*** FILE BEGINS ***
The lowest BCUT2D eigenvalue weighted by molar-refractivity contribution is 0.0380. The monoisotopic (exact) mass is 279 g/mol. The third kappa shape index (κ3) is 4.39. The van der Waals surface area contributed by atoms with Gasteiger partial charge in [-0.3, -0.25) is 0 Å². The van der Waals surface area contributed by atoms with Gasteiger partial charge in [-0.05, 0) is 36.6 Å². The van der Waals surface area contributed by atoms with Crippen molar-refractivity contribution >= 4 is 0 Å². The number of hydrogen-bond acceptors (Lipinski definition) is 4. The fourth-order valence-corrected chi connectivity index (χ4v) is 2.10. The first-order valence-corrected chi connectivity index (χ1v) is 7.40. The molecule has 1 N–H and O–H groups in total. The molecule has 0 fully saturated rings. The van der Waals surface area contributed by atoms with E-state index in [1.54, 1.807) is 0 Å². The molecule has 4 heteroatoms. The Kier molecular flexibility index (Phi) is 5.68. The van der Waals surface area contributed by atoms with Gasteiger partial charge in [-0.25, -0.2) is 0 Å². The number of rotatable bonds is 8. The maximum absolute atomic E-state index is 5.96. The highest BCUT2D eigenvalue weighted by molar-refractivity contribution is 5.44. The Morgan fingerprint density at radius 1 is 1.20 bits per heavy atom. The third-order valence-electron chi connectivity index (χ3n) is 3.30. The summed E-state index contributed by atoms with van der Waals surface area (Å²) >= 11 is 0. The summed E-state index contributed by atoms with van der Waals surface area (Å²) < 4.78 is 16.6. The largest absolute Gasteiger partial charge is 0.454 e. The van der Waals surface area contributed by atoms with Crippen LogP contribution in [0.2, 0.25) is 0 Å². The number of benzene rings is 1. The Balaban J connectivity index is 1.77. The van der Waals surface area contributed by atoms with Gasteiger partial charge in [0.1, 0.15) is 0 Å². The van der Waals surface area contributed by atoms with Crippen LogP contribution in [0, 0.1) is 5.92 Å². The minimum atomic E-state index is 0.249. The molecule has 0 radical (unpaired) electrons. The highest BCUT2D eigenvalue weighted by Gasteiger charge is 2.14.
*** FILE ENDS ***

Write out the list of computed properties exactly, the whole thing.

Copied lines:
The lowest BCUT2D eigenvalue weighted by molar-refractivity contribution is 0.0380. The monoisotopic (exact) mass is 279 g/mol. The third kappa shape index (κ3) is 4.39. The van der Waals surface area contributed by atoms with Gasteiger partial charge in [-0.3, -0.25) is 0 Å². The van der Waals surface area contributed by atoms with Gasteiger partial charge in [-0.05, 0) is 36.6 Å². The van der Waals surface area contributed by atoms with Crippen molar-refractivity contribution >= 4 is 0 Å². The number of hydrogen-bond acceptors (Lipinski definition) is 4. The fourth-order valence-corrected chi connectivity index (χ4v) is 2.10. The first-order valence-corrected chi connectivity index (χ1v) is 7.40. The molecule has 1 N–H and O–H groups in total. The molecule has 0 fully saturated rings. The van der Waals surface area contributed by atoms with E-state index in [1.54, 1.807) is 0 Å². The molecule has 4 heteroatoms. The Kier molecular flexibility index (Phi) is 5.68. The van der Waals surface area contributed by atoms with Gasteiger partial charge in [-0.25, -0.2) is 0 Å². The number of rotatable bonds is 8. The maximum absolute atomic E-state index is 5.96. The highest BCUT2D eigenvalue weighted by molar-refractivity contribution is 5.44. The Morgan fingerprint density at radius 1 is 1.20 bits per heavy atom. The third-order valence-electron chi connectivity index (χ3n) is 3.30. The summed E-state index contributed by atoms with van der Waals surface area (Å²) >= 11 is 0. The summed E-state index contributed by atoms with van der Waals surface area (Å²) < 4.78 is 16.6. The largest absolute Gasteiger partial charge is 0.454 e. The van der Waals surface area contributed by atoms with Crippen LogP contribution in [0.2, 0.25) is 0 Å². The number of benzene rings is 1. The Balaban J connectivity index is 1.77. The van der Waals surface area contributed by atoms with Gasteiger partial charge in [0.1, 0.15) is 0 Å². The van der Waals surface area contributed by atoms with Crippen LogP contribution in [0, 0.1) is 5.92 Å². The minimum atomic E-state index is 0.249. The molecule has 0 radical (unpaired) electrons. The highest BCUT2D eigenvalue weighted by Gasteiger charge is 2.14.